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J. Angus MacLean Building
180 Richmond St.,
P.O. Box 2000
Charlottetown, PE C1A 7L3
Office Coordinator and Lead Editor
Hansard is the division within the Legislative Assembly that transcribes the Members' debates in the House and in meetings of legislative committees. The name "Hansard" is the name of the Hansard family, who published Great Britain's parliamentary debates from 1812 until 1888.
History of Hansard on PEI
In the spring of 1995, a committee of the legislature reported to the Assembly that:
"A Hansard Reporting Services exists in the Senate, the House of Commons and in each of the provincial and terretorial legislatures, with the exception of Prince Edward Island...Over the last four to five years there has been expressed an increased desire to establish and maintain a verbatim transcript of House proceedings. Members of the Legislative Assembly, media, Opposition and Government Members' Offices, Ministers of the Crown, lawyers and the general public want to know what was said on the floor of the House in debate and what their representatives are saying about those issues." (Journal of the Legislative Assembly of Prince Edward Island, 1995, p. 157)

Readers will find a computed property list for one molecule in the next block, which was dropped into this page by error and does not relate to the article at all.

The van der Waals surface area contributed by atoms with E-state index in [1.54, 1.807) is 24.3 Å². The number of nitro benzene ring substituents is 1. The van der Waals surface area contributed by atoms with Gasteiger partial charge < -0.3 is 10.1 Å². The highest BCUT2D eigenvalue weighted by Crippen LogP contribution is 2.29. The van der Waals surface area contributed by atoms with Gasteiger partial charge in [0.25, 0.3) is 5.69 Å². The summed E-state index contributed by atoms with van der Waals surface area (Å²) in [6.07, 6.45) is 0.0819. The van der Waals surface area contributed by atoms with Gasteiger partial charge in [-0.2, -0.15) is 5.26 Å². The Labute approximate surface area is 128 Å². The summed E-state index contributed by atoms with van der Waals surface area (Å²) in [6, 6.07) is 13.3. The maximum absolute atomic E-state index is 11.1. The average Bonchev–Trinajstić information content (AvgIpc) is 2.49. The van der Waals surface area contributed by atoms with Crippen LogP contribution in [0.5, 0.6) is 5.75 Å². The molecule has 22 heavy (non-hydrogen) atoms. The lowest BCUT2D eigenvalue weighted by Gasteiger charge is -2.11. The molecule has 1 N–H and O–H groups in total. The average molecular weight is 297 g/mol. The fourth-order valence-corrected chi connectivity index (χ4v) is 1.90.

Following on the recommendation that Hansard "be established...and implemented effective at the commencement of the 4th Session of this General Assembly" (Journal of the Legislative Assembly of Prince Edward Island, 1995, p. 158), on February 26, 1996 - opening day of the 4th session - Hansard PEI began operations.
Hansard publication statistics
Since the Hansard Service was started in 1996, over 1,000 issues have been produced.
According to Beauchesne's Parliamentary Rules & Forms, "Hansard is not a verbatim transcript of the debates of the House. It is a transcript in extenso [at full length]. In the case of repetition or for a number of other reasons, such as more specific identification, it is acceptable to make changes so that anyone reading Hansard will get the meaning of what is said. Those who edit Hansard have an obligation to make a sentence more readable since there is a difference between the spoken and the written word." (6th ed., 55, p.19)